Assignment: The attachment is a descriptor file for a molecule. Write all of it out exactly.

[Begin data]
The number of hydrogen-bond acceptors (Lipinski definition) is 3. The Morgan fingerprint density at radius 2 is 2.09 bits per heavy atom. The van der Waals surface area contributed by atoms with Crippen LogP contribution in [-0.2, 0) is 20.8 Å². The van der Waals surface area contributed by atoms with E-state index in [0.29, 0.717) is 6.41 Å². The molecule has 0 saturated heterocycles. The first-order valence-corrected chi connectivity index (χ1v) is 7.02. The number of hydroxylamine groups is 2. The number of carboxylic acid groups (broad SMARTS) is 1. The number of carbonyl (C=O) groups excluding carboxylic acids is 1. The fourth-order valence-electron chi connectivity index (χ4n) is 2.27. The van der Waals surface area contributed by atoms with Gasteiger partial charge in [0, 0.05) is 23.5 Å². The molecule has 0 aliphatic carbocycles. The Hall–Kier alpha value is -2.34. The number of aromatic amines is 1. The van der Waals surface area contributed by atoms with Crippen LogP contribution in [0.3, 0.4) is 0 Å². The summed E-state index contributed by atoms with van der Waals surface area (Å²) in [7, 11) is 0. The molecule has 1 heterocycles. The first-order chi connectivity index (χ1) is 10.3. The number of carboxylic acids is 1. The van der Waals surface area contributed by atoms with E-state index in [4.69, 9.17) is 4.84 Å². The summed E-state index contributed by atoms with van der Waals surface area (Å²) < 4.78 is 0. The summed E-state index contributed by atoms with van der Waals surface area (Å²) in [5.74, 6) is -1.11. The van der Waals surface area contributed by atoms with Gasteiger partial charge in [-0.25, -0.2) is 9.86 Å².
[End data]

The number of hydrogen-bond acceptors (Lipinski definition) is 3. The Morgan fingerprint density at radius 2 is 2.09 bits per heavy atom. The van der Waals surface area contributed by atoms with Crippen LogP contribution in [-0.2, 0) is 20.8 Å². The van der Waals surface area contributed by atoms with E-state index in [0.29, 0.717) is 6.41 Å². The molecule has 0 saturated heterocycles. The first-order valence-corrected chi connectivity index (χ1v) is 7.02. The number of hydroxylamine groups is 2. The number of carboxylic acid groups (broad SMARTS) is 1. The number of carbonyl (C=O) groups excluding carboxylic acids is 1. The fourth-order valence-electron chi connectivity index (χ4n) is 2.27. The van der Waals surface area contributed by atoms with Gasteiger partial charge in [0, 0.05) is 23.5 Å². The molecule has 0 aliphatic carbocycles. The Hall–Kier alpha value is -2.34. The number of aromatic amines is 1. The van der Waals surface area contributed by atoms with Crippen LogP contribution in [0.3, 0.4) is 0 Å². The summed E-state index contributed by atoms with van der Waals surface area (Å²) in [7, 11) is 0. The molecule has 1 heterocycles. The first-order chi connectivity index (χ1) is 10.3. The number of carboxylic acids is 1. The van der Waals surface area contributed by atoms with E-state index in [4.69, 9.17) is 4.84 Å². The summed E-state index contributed by atoms with van der Waals surface area (Å²) < 4.78 is 0. The summed E-state index contributed by atoms with van der Waals surface area (Å²) in [5.74, 6) is -1.11. The van der Waals surface area contributed by atoms with Gasteiger partial charge in [-0.25, -0.2) is 9.86 Å².